After producing the scenarios, we can plot them (see Figure 16.3).

`plot(adamETSAirReapply)`

Figure 16.3 demonstrates how the approach works on the example of `AirPassengers`

data with an ETS(M,M,M) model. The grey areas around the fitted line show quantiles from the fitted values, forming confidence intervals of the width 95%, 80%, 60%, 40%, and 20%. They show how the fitted value would vary if the parameters would differ from the estimated ones. Notice that there was a warning about the covariance matrix of parameters, which typically appears if the optimal value of the loss function was not reached. If this happens, I would recommend tuning the optimiser (see Section 11.4).

The `adamETSAirReapply`

object contains several variables, including:

`adamETSAirReapply$states`

– the array of states of dimensions \(k \times (T+m) \times n\), where \(m\) is the maximum lag of the model, \(k\) is the number of components, and \(T\) is the sample size;`adamETSAirReapply$refitted`

– fitted values produced from different parameters, dimensions \(T \times n\);`adamETSAirReapply$transition`

– the array of transition matrices of the size \(k \times k \times n\);`adamETSAirReapply$measurement`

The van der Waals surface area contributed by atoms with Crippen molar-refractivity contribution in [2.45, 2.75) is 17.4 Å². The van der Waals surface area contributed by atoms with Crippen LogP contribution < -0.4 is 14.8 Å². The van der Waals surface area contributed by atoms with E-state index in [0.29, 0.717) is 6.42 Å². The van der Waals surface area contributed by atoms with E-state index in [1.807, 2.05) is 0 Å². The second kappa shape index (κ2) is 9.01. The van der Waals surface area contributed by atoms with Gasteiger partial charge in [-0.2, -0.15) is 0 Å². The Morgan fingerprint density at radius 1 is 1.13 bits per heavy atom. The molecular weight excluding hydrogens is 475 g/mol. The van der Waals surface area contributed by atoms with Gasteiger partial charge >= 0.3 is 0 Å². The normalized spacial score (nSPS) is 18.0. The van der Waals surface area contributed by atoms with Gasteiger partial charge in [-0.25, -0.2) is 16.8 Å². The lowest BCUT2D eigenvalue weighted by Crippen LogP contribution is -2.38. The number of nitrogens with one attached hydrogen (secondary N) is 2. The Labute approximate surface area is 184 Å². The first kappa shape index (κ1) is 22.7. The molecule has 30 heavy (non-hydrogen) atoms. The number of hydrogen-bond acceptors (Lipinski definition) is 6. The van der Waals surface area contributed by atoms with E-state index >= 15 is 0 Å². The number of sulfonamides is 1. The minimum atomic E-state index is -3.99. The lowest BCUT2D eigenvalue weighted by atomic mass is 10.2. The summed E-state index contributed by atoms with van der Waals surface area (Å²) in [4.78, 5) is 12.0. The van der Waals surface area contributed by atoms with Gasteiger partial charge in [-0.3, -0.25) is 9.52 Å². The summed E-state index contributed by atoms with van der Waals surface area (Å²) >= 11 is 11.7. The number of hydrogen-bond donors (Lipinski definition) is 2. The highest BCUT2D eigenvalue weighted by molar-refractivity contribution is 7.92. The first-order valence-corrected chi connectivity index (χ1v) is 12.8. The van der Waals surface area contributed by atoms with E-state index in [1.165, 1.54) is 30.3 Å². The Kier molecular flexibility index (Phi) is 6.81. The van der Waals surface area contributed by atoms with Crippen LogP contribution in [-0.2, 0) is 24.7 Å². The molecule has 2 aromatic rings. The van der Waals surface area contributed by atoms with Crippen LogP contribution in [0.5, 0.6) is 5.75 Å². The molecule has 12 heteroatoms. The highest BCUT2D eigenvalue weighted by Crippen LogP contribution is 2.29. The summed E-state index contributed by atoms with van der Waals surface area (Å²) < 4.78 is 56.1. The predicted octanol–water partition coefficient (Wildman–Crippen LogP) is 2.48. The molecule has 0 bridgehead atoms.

– the array of measurement matrices of the size \((T+m) \times k \times n\);`adamETSAirReapply$persistence`

– the persistence matrix of the size \(k \times n\);

The last three will contain the random parameters (smoothing, dampening, and AR/MA parameters), which is why they are provided together with the other values.

As mentioned earlier, ADAM ARIMA also supports this approach. Here is an example on an artificial, non-seasonal data, generated from ARIMA(0,1,1) (see Figure 16.4):

```
set.seed(41)
# Generate the data
<- sim.ssarima(orders=list(i=1,ma=1), obs=120, MA=-0.7)
y # Apply ADAM, then refit it and plot
adam(y$data, "NNN", h=10, holdout=TRUE,
orders=c(0,1,1)) |>
reapply() |>
plot()
```

Note that the more complicated the fitted model is, the more difficult it is to optimise, and thus the more difficult it is to get accurate estimates of the covariance matrix of parameters. This might result in highly uncertain states and thus fitted values. The safer approach, in this case, is using bootstrap for the estimation of the covariance matrix, but this is more computationally expensive and would only work on longer time series. Here is how bootstrap can be used for the multi-scenarios in R (and Figure 16.5):

```
adam(y$data, "NNN", h=10, holdout=TRUE,
orders=c(0,1,1)) |>
reapply(bootstrap=TRUE, parallel=TRUE) |>
plot()
```

The approach described in this section is still a work in progress. While it works in theory, there are computational difficulties with calculating the Hessian matrix in some situations. If the covariance matrix is not estimated accurately, it might contain high variances, leading to higher than needed uncertainty of the model. This might result in unreasonable confidence bounds and lead to extremely wide prediction intervals.